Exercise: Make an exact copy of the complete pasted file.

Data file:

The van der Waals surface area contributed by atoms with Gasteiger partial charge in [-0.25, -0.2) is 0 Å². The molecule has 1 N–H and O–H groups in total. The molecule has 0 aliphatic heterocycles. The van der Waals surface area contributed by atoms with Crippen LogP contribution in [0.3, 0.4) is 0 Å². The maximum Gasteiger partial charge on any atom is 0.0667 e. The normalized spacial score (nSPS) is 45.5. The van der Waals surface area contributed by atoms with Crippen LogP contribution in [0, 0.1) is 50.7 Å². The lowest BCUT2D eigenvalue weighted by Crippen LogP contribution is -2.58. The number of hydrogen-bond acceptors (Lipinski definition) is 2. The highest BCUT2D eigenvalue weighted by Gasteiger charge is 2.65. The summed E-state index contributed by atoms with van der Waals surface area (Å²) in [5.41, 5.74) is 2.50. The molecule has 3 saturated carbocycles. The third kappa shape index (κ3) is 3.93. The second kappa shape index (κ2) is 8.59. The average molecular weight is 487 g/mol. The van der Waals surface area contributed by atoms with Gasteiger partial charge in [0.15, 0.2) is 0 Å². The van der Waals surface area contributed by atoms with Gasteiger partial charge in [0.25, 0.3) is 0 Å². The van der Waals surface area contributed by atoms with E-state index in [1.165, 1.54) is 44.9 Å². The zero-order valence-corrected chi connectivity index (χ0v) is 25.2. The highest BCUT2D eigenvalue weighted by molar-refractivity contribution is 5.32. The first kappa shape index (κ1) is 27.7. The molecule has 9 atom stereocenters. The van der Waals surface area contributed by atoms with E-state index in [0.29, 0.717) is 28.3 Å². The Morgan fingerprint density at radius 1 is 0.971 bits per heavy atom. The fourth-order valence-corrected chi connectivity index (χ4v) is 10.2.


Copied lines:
The van der Waals surface area contributed by atoms with Gasteiger partial charge in [-0.25, -0.2) is 0 Å². The molecule has 1 N–H and O–H groups in total. The molecule has 0 aliphatic heterocycles. The van der Waals surface area contributed by atoms with Crippen LogP contribution in [0.3, 0.4) is 0 Å². The maximum Gasteiger partial charge on any atom is 0.0667 e. The normalized spacial score (nSPS) is 45.5. The van der Waals surface area contributed by atoms with Crippen LogP contribution in [0, 0.1) is 50.7 Å². The lowest BCUT2D eigenvalue weighted by Crippen LogP contribution is -2.58. The number of hydrogen-bond acceptors (Lipinski definition) is 2. The highest BCUT2D eigenvalue weighted by Gasteiger charge is 2.65. The summed E-state index contributed by atoms with van der Waals surface area (Å²) in [5.41, 5.74) is 2.50. The molecule has 3 saturated carbocycles. The third kappa shape index (κ3) is 3.93. The second kappa shape index (κ2) is 8.59. The average molecular weight is 487 g/mol. The van der Waals surface area contributed by atoms with Gasteiger partial charge in [0.15, 0.2) is 0 Å². The van der Waals surface area contributed by atoms with Gasteiger partial charge in [0.25, 0.3) is 0 Å². The van der Waals surface area contributed by atoms with E-state index in [1.165, 1.54) is 44.9 Å². The zero-order valence-corrected chi connectivity index (χ0v) is 25.2. The highest BCUT2D eigenvalue weighted by molar-refractivity contribution is 5.32. The first kappa shape index (κ1) is 27.7. The molecule has 9 atom stereocenters. The van der Waals surface area contributed by atoms with E-state index in [0.29, 0.717) is 28.3 Å². The Morgan fingerprint density at radius 1 is 0.971 bits per heavy atom. The fourth-order valence-corrected chi connectivity index (χ4v) is 10.2.